The AT&T Option GT Ultra Express 3G modem is offered for free with a two-year contract, but its unreliability during our testing made this a frustrating device to use. When connected, this ExpressCard device's scores were good. Unfortunately, it didn't always find a 3G signal, even in places where its USB counterpart on the same network could.
The Ultra Express measures 3.7 inches in length, which is longer than other ExpressCard units, making it stick out further from our notebook. Because ExpressCards typically have a low profile, we usually prefer them over USB connectors, but this one is almost as awkward as a USB key. It sports a small slide-up antenna and a red and a blue indicator light.
In our office on the 21st floor of a building in Manhattan, the GT Ultra Express couldn't find a 3G signal at all, even when the AT&T USBConnect Mercury card could. When it did manage to connect, our Web site tests timed out after a minute and a half, and our download and upload speeds of a 25MB file were so slow over the EDGE network that we didn't clock them. It was, by far, the worst performer in this environment.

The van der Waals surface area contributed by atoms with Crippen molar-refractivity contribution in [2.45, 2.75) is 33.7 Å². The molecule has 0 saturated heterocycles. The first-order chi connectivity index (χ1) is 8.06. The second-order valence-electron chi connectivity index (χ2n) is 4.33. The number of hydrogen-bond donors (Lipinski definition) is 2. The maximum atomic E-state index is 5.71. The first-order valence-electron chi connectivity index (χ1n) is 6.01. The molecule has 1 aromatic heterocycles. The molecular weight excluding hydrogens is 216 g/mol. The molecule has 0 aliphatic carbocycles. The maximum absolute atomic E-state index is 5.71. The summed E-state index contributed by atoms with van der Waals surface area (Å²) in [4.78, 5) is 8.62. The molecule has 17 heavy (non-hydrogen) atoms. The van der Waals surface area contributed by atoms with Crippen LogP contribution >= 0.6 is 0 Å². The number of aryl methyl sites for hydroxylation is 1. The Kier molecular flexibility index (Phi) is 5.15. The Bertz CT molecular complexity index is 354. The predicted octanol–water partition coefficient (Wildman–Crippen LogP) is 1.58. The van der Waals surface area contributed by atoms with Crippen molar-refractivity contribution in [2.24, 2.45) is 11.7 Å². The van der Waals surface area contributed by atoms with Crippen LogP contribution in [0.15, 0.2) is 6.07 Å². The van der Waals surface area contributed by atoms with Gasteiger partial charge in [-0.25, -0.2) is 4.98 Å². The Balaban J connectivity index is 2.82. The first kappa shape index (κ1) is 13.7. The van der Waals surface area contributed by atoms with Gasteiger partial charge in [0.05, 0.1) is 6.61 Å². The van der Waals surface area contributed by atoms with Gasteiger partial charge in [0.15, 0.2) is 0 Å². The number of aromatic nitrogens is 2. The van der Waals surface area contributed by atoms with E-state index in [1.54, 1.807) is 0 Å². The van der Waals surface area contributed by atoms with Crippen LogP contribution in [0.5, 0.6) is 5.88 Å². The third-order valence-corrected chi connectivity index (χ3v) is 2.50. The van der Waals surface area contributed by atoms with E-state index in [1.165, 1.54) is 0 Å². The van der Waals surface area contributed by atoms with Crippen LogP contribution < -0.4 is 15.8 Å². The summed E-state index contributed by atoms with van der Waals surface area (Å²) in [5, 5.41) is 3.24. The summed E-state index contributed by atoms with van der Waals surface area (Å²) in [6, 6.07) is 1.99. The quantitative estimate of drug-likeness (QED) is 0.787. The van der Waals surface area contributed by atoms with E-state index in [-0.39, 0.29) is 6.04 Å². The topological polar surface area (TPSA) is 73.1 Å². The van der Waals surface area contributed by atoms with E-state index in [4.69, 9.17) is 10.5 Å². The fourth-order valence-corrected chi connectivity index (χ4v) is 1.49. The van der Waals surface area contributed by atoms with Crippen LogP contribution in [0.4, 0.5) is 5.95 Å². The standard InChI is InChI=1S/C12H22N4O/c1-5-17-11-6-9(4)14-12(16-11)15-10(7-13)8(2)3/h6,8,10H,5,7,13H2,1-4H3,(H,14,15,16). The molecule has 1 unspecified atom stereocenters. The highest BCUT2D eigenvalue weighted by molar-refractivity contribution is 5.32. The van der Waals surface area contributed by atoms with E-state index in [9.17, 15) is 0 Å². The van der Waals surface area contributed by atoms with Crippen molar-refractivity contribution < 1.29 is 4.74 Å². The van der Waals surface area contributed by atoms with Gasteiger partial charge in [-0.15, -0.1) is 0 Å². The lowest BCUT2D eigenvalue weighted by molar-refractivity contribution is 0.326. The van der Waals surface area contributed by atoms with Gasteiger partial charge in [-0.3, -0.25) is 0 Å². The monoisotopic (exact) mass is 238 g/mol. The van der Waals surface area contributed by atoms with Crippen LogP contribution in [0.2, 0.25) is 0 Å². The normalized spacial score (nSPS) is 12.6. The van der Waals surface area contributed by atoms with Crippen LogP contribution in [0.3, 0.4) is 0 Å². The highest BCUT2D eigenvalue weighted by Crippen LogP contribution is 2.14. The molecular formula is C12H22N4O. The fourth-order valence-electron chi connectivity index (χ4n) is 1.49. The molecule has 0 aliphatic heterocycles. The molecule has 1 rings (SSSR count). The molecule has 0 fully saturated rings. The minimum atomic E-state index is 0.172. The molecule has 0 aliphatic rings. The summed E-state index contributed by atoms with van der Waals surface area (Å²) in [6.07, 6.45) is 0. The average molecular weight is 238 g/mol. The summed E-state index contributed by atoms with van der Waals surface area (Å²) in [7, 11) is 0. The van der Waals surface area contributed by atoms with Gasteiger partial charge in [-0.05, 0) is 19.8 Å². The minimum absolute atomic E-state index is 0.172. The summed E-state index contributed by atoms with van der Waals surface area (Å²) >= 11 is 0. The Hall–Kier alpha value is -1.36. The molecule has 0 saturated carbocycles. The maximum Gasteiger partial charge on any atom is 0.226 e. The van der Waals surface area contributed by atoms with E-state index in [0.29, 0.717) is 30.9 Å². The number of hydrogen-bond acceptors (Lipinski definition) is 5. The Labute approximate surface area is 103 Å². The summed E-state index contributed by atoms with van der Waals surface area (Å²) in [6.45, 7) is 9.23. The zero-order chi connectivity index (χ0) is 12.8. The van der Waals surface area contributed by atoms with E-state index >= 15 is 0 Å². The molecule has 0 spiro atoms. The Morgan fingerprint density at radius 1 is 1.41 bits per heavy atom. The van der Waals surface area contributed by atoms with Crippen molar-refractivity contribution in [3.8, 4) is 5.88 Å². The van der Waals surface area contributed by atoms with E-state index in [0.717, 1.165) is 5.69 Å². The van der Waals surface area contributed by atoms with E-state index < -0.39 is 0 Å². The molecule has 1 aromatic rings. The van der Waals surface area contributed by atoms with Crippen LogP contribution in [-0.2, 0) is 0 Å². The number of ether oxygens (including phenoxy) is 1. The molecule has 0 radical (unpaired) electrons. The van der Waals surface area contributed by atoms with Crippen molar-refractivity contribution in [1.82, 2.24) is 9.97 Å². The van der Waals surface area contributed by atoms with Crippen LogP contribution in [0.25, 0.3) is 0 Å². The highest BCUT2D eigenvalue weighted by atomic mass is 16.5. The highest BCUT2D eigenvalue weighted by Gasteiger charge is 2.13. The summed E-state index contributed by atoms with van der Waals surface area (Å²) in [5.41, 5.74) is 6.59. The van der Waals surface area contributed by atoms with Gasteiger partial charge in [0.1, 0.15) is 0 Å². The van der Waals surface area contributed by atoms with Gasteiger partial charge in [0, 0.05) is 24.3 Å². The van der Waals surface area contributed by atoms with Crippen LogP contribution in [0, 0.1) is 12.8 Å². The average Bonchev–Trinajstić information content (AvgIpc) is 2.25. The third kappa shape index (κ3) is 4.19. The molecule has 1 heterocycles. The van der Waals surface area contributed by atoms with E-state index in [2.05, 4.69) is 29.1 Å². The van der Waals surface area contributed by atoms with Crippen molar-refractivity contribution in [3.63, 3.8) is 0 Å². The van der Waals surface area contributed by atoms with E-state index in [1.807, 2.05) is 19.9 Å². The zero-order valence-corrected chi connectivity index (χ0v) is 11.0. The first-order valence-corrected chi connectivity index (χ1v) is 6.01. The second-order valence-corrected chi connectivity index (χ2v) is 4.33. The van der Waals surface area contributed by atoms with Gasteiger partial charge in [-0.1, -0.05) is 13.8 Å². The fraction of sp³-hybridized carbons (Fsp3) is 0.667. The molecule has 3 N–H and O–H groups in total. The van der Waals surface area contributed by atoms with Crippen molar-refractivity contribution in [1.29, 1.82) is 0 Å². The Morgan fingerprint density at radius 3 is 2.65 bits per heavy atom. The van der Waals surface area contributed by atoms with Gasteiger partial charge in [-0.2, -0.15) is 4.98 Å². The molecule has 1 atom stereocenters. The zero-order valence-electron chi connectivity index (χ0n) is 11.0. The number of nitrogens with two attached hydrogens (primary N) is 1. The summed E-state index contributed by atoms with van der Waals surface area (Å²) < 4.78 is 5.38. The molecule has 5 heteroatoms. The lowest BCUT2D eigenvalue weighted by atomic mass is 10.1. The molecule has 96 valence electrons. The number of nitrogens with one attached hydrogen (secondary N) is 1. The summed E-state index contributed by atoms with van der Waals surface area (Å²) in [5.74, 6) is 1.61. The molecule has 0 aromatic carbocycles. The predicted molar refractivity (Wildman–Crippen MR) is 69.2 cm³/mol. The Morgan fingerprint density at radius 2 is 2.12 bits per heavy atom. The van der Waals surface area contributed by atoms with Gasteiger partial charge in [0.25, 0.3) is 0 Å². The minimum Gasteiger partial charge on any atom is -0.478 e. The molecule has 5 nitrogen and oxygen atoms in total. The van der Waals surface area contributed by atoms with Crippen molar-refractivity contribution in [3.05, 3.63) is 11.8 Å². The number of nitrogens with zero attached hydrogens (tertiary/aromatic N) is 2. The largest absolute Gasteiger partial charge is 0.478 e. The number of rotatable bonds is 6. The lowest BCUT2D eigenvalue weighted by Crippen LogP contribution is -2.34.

In New York's Penn Station, the GT Ultra Express' performance improved greatly. Compared with other ExpressCards, it notched the fastest upload speed (740 Kbps) when transferring a 25MB file from an FTP site, outperforming the Verizon Wireless KPC680 by 162 Kbps. However, the KPC680 had a much faster download speed of 1.3 Mbps, compared with 619 Kbps achieved by the GT Ultra Express.
Out in Long Beach, Long Island, the GT Ultra Express was able to download the 25MB file at a rate of 1 Mbps; that's slower only than the Sprint Merlin EX720 ExpressCard, which pulled in a rate of 1.2 Mbps. The GT Ultra Express was able to upload the file at a rate of 1.3 Mbps; the only card that ranked faster was AT&T's USBConnect Mercury, but only by 0.2 Mbps. Using the GT Ultra Express, loading CNN.com, ESPN.com, and NYTimes.com took 16, 19, and 23 seconds, respectively.
Unfortunately, in Long Beach, the GT Ultra Express would not always connect to the network, even after multiple tries. Sometimes after rebooting the computer, the card would search unsuccessfully for a data connection until we removed it and reinserted it. We didn't have that problem with the AT&T USBConnect Mercury.
While the Option GT Ultra Express had some very fast upload and download speeds, the connection issues we had make it too iffy to recommend, even though it's free. The AT&T USBConnect Mercury (also free) is a better product for AT&T customers; while its download speeds aren't as fast, it offers faster uploads and greater reliability.
|Size||3.7 x 2.1 x 0.2 inches|